Here is the agenda:
6:00 PM -- Mike Nelson Intro and welcome
6:20 PM -- Tim Samaras - Tornado Expert - featured in National Geographic Magazine, "Inside Tornadoes - The Latest Research: Twistex 2008"
7:00 PM -- Tony Laubach - Storm Chaser - "The Windsor Tornado vs Douglas County Landspouts"
7:40 PM -- Dr. Walt Lyons - Lightning Researcher - "Flash Facts - Red Sprites, Blue Jets and Other Rare Airities"
8:20 PM -- Ethan Greene - Director, Colorado Avalanche Information Center - "Avalanches and the Big Snow Winter of 2007-08"
9:00 PM -- Dr. Thomas Schlatter - NOAA's Earth System Research Lab and the University of Colorado - "The Pine Bark Beetle - A Canary for Climate Change?"
9:40 PM -- Questions
More information can be found HERE. If you're in the Denver area and want to go, there still may be seats available ... contact info is on the linked page.
The Milk River Supercell
This might be better placed in a separate post, but I wanted to mention it here anyway. My passion for meteorology was birthed and nurtured by Montana weather. It has long been my desire to intercept a tornado there. Before I moved to Colorado, I had never really gone storm chasing (according to my current definition of the term), though I did "follow" a few storms or go out onto a hilltop to take one in as it passed. I had the opportunity to actually chase in July of 2007. The setup was marginal, but I was able to intercept a beautiful, high-based storm off of the Crazy Mountains, providing one of the most beautiful stormscapes (in combination with the topography) that I have ever witnessed. There is an inherent beauty to the place, something, that I believe, sets it apart from elsewhere in the United States.
I feel very connected to the land and the sky in Montana and was very inspired after reading the story of Bear White Child of the Crow. (It's worth the read)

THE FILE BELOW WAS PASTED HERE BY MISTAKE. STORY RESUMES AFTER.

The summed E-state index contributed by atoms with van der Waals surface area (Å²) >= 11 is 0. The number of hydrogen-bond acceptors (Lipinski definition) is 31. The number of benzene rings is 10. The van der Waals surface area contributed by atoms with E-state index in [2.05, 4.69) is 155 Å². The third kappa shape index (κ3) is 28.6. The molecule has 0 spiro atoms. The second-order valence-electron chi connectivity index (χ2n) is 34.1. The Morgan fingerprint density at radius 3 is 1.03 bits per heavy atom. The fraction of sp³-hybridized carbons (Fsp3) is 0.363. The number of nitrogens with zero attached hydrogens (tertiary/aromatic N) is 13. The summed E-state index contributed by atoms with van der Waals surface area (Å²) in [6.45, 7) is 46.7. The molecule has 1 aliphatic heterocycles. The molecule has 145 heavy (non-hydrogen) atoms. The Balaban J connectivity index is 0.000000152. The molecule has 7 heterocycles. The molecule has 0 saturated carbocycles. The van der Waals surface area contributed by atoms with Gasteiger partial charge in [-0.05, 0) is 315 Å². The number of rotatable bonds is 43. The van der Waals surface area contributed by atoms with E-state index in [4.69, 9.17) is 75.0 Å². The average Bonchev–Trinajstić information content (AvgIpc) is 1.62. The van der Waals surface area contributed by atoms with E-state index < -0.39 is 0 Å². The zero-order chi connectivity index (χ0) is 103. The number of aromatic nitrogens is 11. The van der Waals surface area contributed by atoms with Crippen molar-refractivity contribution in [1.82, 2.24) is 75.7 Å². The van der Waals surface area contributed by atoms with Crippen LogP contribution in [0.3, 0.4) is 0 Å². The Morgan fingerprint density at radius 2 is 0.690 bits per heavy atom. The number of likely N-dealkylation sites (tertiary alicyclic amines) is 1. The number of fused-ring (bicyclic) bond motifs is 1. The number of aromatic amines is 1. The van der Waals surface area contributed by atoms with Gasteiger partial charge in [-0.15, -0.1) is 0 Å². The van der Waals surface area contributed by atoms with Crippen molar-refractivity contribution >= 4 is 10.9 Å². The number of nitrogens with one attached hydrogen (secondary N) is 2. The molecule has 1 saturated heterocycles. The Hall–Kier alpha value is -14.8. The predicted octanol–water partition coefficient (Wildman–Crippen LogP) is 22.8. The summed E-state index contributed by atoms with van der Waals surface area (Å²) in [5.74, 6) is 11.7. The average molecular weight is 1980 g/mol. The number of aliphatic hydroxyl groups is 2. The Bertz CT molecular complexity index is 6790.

It is my intent to spend more time chasing in Montana in the next few years. While watching the weather elsewhere and especially locally, I still always have an eye on the weather in Big Sky Country, or known to some as "The Last Best Place." With the droves of storm tourists now piling onto the plains of Oklahoma and Kansas, tempered with the "try this at home mentality" after absorbing the myriad 'reality' storm chasing shows, it seems like Montana might be a good place to escape the crowd. Chasing has always been a spiritual experience for me, but a personal one at that. As much as I love to chase socially (and that has been the case with higher gas prices) ... I never feel more at home than when I am out under a storm, all by myself.
Montana doesn't have near as many severe days as most of the United States, but don't let that fool you. There are a couple favored setups where things can get absolutely wild. The state can be split in half climatologically with the mountains on the west and the plains on the east. There is one event that seems to happen every year, without fail, and sometimes more than once. I call this the "Milk River Supercell".
I intend to research this storm via climatology and in the field.
Here is a brief overview of the storm:
Most often, the Milk River Supercell forms off of the Rocky Mountain Front (not to be confused with Colorado's Front Range) and travels in an arc from west to east slightly north and then slightly south, roughly along the path of Montana and Alberta's Milk River. It often targets the city of Glasgow, MT before moving off into the Dakotas, sometimes as a mesoscale convective system. This storm usually begins as a low precipitation supercell and can sometimes evolve to have high precipitation characteristics. Though further research is required, it seems to form on days where abundant Pacific moisture is available in the mid-levels, usually associated with a short wave riding up along the mid to late summer Rocky Mountain ridge. At the surface, Gulf of Mexico moisture is plentiful thanks to the low level jet and a sometimes a Canadian moisture advection mechanism that I wish to study is also present. With the varying moisture sources and topography in Montana, it could seem like meteorological chaos ... but the boundaries can lend to some explosive weather. This is what I want to study and observe. It will take a more climatological approach at first and then hopefully get to study an event in the field. This could be difficult with my distance, uncertain (eventual) job placement, and having to rely on lucky timing, but it is something that I really want to be a part of.
One such storm on June 16th, 2007:
Glasgow NWS writeup
Sure, the Milk River Supercell isn't any more severe than the behemoths that form on the plains in the early spring, but it is special to me. With a poor road network, marginal phone service, and not very many people, it is literally just you and the storm.